Why might Rachinger have passed on these images to Slater? Whereas the previous analysis relies on looking at publicly available evidence, the following claims really are conjecture.
There’s the “Matey hypothesis”, where Rachinger, in a moment of friendly discussion with Slater, passes on without thinking much of it, images of the journalist because he’s mentioned knowing said journalist in a somewhat intimate manner. This is the kind of slip people do make, where they feel compelled to prove something they have intimated, thus breaching privacy.
Then there are the variety of “Digger hypotheses”: Rachinger may well have given the images to Slater either as ammunition for Slater’s dirt collection on local journalists or to curry favour with Slater or as part of an attempt to keep Slater’s money coming in (which seems a plausible hypothesis, given what appear to be references to invoices in the images). If any of these hypotheses are true, then they push Rachinger out of the Noble Hacker category (as discussed in the last post). It would leave him firmly in the category of being suspicious in his motivations.
Isn’t this a distraction from the real story?
Some will say “Isn’t this all a distraction from the main story, which is about #dirtypolitics?” Yes, it kind of is, but it also speaks to the allegations themselves. On a “positive” side it really does indicate that Slater and Company are worried about the Rachinger allegations and want it shutdown. That shows the existence of a conspiracy. As I have argued in the previous posts, we need to treat this claim serious, because it has all the hallmarks of being a warranted conspiracy theory; this is all evidence that the #dirtypolitics campaign continued after the 2014 General Election.
However, the analysis of this material also shows that part of the narrative Rachinger wants us to believe – that he’s a noble hacker – simply isn’t – as many people have already noted – the most plausible hypothesis. It seems likely that he – for some reason – passed on sensitive information to Slater.
What this also shows is that it is plausible to believe that Rachinger may well have been a willing accomplice of Slater for some time up to and after the release of “Dirty Politics” (which he claims changed his opinion on Slater as a person). If Rachinger passed the images on to Slater in December, post the election, then either Rachinger has misled us about when he changed his opinion on Slater (which supports the other hypothesis in this matter, which is that they had a falling out rather than Rachinger going rogue and starting a one person investigation) or Rachinger thought that the sacrifice of the journalist was worth it to keep Slater happy and unsuspecting as Rachinger performed his investigation. Either way, this new evidence (which happens to dovetail nicely with some of the evidence Rachinger himself has leaked) challenges the narrative Rachinger has presented, and suggests that, at least up until February, Rachinger might have been a willing conspirator in #dirtypolitics.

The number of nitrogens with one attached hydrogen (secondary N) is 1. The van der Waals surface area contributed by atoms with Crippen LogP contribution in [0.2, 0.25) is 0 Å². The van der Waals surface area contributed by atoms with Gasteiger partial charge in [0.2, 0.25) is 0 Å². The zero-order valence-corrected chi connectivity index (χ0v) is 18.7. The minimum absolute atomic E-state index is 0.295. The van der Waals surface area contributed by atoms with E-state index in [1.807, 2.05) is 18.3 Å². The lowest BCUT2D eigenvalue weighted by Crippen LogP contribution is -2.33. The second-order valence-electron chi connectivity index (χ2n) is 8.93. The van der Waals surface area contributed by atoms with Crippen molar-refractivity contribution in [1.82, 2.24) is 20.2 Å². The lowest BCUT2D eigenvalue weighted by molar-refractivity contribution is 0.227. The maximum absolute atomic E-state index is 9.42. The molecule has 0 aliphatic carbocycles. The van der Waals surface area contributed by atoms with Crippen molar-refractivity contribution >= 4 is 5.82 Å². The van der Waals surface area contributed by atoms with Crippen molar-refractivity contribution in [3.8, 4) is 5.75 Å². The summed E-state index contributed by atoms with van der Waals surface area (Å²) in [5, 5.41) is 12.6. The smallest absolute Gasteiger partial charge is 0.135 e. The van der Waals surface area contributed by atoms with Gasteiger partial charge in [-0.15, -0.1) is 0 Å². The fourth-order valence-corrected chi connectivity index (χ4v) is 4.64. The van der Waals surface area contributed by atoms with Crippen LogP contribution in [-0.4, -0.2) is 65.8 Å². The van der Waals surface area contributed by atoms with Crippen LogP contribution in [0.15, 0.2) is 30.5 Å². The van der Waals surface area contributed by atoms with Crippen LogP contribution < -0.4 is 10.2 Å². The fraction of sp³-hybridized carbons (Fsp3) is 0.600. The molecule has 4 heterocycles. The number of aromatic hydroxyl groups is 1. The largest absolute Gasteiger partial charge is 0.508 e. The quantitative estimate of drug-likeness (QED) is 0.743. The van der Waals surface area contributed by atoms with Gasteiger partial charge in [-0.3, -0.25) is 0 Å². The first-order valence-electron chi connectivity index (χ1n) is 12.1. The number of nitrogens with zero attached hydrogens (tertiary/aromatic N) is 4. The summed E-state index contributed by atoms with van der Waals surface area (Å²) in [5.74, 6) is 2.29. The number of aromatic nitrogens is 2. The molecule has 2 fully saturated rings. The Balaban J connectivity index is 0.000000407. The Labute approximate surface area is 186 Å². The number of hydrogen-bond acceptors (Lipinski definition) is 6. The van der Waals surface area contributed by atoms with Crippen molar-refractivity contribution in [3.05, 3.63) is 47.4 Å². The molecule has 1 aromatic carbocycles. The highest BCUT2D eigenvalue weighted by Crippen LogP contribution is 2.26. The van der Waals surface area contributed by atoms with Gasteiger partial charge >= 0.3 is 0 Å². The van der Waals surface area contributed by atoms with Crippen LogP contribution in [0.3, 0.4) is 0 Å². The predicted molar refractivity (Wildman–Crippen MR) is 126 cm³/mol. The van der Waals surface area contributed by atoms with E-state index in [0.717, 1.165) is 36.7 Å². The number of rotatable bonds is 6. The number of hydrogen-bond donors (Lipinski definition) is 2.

Now maybe, just maybe, Rachinger is innocent of leaking images of the journalist to some third party, and this is all a large and elaborate plot against him (certainly, people are claiming that I have fallen for a plot by Cameron Slater and the people behind Lauda Finem to smear Rachinger). Given what we know about Slater’s operations post the release of “Dirty Politics”, it is very likely indeed that the leaking of the images of the journalist was designed to derail the debate about the seriousness of Rachinger’s allegations. However, we also know that Slater’s modus operandi is the weaponising of dirt; he collects information to use against others and attacks by insinuation and then by release. What’s striking about this particular attack by (as we all presume, Slater, operating through Lauda Finem) is that Rachinger’s actions – releasing large chunks of data online – means he has provided evidence himself that makes it seem likely he passed those images on to Slater in December (for reasons which may not be not entirely clear). There is enough circumstantial evidence, some of it which much be stressed emanated from Rachinger himself, to support the claim he’s not entirely innocent in this matter. At the moment the most plausible story about the source of the images in the Lauda Finem post is that Rachinger likely passed the aforementioned images on to Slater, and somehow they were passed on to the “fine” people at Lauda Finem.
- Which seems less imperial now due to Slater’s “Decade of Dirt” party absolutely fizzling.↩
- As part of my continued failure to screencap tweets at the beginning of the year, I cannot offer you as proof the tweets Rachinger was posting publicly on Twitter back in January as evidence that they certainly were involved in some way at that time.↩
- Rachinger’s argument at the time as to why this sharing of information was not obviously immoral was that as the information was shared with him rather than him getting it via some hack. However, as many argued at the time, if someone shares information with you, you have to be able to argue that either they have no issue with your then passing that information on to a third party, or there is some moral imperative as to why you breach their privacy. At the time, Rachinger’s release of private correspondence was slapdash and seemed, in some cases, simply designed to prove he was connected, rather than because the release of that correspondence was necessary to uncover some crime or immoral act.↩